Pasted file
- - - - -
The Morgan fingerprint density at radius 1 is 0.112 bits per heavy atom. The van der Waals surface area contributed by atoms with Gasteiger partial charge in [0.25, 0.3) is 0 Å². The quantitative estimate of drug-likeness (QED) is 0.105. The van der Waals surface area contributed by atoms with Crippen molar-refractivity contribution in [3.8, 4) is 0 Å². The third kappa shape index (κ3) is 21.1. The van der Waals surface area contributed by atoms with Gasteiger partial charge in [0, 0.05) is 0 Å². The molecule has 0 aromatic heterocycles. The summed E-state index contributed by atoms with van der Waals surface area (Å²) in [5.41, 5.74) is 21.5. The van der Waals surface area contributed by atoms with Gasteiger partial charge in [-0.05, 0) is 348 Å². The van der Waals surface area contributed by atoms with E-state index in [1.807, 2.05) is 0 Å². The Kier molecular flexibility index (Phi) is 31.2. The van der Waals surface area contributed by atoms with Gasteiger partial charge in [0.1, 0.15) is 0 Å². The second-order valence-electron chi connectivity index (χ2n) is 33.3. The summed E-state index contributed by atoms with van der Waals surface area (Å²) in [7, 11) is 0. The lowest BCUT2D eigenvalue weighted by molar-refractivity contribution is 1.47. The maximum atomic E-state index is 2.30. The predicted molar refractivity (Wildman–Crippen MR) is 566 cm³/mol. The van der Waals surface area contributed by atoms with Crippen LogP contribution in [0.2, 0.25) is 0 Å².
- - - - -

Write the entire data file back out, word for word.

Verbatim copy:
The Morgan fingerprint density at radius 1 is 0.112 bits per heavy atom. The van der Waals surface area contributed by atoms with Gasteiger partial charge in [0.25, 0.3) is 0 Å². The quantitative estimate of drug-likeness (QED) is 0.105. The van der Waals surface area contributed by atoms with Crippen molar-refractivity contribution in [3.8, 4) is 0 Å². The third kappa shape index (κ3) is 21.1. The van der Waals surface area contributed by atoms with Gasteiger partial charge in [0, 0.05) is 0 Å². The molecule has 0 aromatic heterocycles. The summed E-state index contributed by atoms with van der Waals surface area (Å²) in [5.41, 5.74) is 21.5. The van der Waals surface area contributed by atoms with Gasteiger partial charge in [-0.05, 0) is 348 Å². The van der Waals surface area contributed by atoms with E-state index in [1.807, 2.05) is 0 Å². The Kier molecular flexibility index (Phi) is 31.2. The van der Waals surface area contributed by atoms with Gasteiger partial charge in [0.1, 0.15) is 0 Å². The second-order valence-electron chi connectivity index (χ2n) is 33.3. The summed E-state index contributed by atoms with van der Waals surface area (Å²) in [7, 11) is 0. The lowest BCUT2D eigenvalue weighted by molar-refractivity contribution is 1.47. The maximum atomic E-state index is 2.30. The predicted molar refractivity (Wildman–Crippen MR) is 566 cm³/mol. The van der Waals surface area contributed by atoms with Crippen LogP contribution in [0.2, 0.25) is 0 Å².